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Cameroon – Anglophone problem: Government solves the First Claim of Anglophone Trade Unions

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Written by Deckson N.

The Ministry of Secondary Education is currently preparing a “redeployment of certain personnel in the two educational sub-systems“. It made a correspondence to this effect, addressed to the regional delegates.

In its December 21, 2016 edition, the daily Le Jour reported that the Government had begun to respond positively to the demands of English-speaking trade unionists. Claims which, it will be recalled, included education and justice.

To address education, Ernest Ngalle Bibehe Massena, Minister of Secondary Education (MINESEC), sent a letter on 19 December 2016 to the regional delegates of his ministerial department. “I have the honor to request that you inform me of the list of Anglophone teaching staff in the Francophone subsystem and of the Francophone teachers (incumbents Of the Baccalauréat) in service in the schools of the English-speaking subsystem of your jurisdiction “, it reads. According to the daily, the MINESEC is in the midst of a “redeployment of some personnel in the two educational sub-systems“.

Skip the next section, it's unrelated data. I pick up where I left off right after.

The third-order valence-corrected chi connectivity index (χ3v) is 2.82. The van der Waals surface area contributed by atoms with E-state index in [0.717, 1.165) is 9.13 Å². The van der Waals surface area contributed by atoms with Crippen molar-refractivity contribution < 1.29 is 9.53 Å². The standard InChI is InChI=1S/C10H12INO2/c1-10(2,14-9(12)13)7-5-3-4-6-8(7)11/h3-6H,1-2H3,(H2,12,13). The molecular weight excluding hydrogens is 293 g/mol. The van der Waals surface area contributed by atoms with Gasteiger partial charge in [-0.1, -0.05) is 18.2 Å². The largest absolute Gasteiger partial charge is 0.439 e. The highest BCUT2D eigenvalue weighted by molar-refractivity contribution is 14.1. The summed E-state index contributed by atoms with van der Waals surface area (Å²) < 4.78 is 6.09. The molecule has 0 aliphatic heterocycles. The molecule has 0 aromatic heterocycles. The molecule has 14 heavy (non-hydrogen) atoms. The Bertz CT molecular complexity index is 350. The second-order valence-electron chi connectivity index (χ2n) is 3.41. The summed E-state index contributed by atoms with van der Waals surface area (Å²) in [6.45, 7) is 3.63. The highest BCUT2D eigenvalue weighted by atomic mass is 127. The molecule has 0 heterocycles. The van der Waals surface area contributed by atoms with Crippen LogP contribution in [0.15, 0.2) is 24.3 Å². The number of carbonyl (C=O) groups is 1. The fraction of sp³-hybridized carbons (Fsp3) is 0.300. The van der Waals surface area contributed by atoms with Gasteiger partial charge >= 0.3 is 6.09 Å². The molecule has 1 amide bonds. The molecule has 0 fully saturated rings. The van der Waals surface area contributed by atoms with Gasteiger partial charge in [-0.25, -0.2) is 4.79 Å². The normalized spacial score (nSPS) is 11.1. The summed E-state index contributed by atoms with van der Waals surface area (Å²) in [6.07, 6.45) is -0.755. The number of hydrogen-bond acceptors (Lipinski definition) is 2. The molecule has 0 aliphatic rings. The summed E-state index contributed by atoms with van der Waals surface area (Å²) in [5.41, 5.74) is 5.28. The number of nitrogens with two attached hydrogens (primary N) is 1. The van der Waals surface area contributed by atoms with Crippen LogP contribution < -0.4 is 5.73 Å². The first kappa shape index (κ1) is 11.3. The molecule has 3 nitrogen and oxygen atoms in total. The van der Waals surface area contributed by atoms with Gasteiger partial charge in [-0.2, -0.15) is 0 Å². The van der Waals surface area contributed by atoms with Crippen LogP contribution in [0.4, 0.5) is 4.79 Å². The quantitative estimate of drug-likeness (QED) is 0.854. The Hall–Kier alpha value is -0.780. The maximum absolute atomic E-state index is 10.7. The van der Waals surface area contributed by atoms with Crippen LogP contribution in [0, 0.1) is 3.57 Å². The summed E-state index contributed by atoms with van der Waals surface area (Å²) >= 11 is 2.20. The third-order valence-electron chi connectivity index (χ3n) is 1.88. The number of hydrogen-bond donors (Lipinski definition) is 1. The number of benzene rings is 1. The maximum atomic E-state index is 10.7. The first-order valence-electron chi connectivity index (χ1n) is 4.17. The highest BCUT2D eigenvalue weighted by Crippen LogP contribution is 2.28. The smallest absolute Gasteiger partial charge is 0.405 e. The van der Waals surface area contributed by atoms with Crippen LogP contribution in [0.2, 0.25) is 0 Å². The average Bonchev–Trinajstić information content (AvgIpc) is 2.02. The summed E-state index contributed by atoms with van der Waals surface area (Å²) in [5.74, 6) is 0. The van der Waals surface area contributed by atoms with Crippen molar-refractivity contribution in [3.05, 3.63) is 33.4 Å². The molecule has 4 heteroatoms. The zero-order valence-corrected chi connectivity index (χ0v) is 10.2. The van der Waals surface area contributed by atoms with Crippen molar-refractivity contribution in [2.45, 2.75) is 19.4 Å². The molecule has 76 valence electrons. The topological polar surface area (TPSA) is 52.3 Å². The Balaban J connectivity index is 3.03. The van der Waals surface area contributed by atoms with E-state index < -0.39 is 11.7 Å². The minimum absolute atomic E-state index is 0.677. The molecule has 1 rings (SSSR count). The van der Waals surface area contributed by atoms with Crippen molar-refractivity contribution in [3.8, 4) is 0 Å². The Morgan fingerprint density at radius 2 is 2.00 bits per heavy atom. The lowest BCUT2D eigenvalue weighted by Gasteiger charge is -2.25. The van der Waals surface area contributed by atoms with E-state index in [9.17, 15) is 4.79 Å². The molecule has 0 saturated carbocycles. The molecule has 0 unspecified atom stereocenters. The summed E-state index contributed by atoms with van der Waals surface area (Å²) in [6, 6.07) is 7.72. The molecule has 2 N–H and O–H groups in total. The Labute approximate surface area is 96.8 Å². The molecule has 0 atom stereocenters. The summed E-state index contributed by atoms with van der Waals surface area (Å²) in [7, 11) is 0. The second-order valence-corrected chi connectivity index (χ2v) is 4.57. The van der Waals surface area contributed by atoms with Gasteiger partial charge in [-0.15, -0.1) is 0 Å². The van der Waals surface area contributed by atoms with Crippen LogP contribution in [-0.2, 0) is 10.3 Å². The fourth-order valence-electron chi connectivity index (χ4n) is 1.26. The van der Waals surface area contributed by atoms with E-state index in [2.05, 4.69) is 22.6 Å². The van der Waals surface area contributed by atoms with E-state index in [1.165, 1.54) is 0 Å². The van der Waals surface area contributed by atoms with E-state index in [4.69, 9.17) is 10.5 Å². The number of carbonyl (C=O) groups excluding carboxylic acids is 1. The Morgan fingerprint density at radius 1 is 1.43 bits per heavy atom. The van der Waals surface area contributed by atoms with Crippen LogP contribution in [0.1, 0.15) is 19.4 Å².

However, the newspaper of Haman Mana stresses that in order not to leave illusion on the nature of the operation whose urgency is felt on the ground through the many calls of the hierarchy, the MINESEC specifies in its Correspondence: “The latter must imperatively be accompanied by proposals for the redeployment of these teachers in appropriate structures“.

Recall that anglophone strikers called for the immediate withdrawal in the classrooms of all teachers who contribute to the “francophonisation” of the Anglo-Saxon subsystem of education. If we stick to this correspondence of the MINESEC, everything suggests that they will be satisfied. The other side of the coin is that the demand that these strikers have placed on francophone teachers working in anglophone areas will also apply to anglophone teachers not practicing in English-speaking areas.

Anglophone teachers working in the francophone zone were panic-stricken when they discovered the ministerial instruction on social networks,” writes Le Jour. A pedagogical inspector employed in the Northwest explains that “many of them have been trained in disciplines that are not taught in francophone high schools, such as Economics or Philosophy. The teachers of this second discipline defraud the state because it is simply optional. The programs of the GCE do not oblige the candidates to choose it and they rarely have 8h of classes per week, instead of 18h. When the posting station suits them, they prefer to linger there, since they are also underemployed and most of them do not accept to be recycled in disciplines where the need is important”.

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Deckson N.

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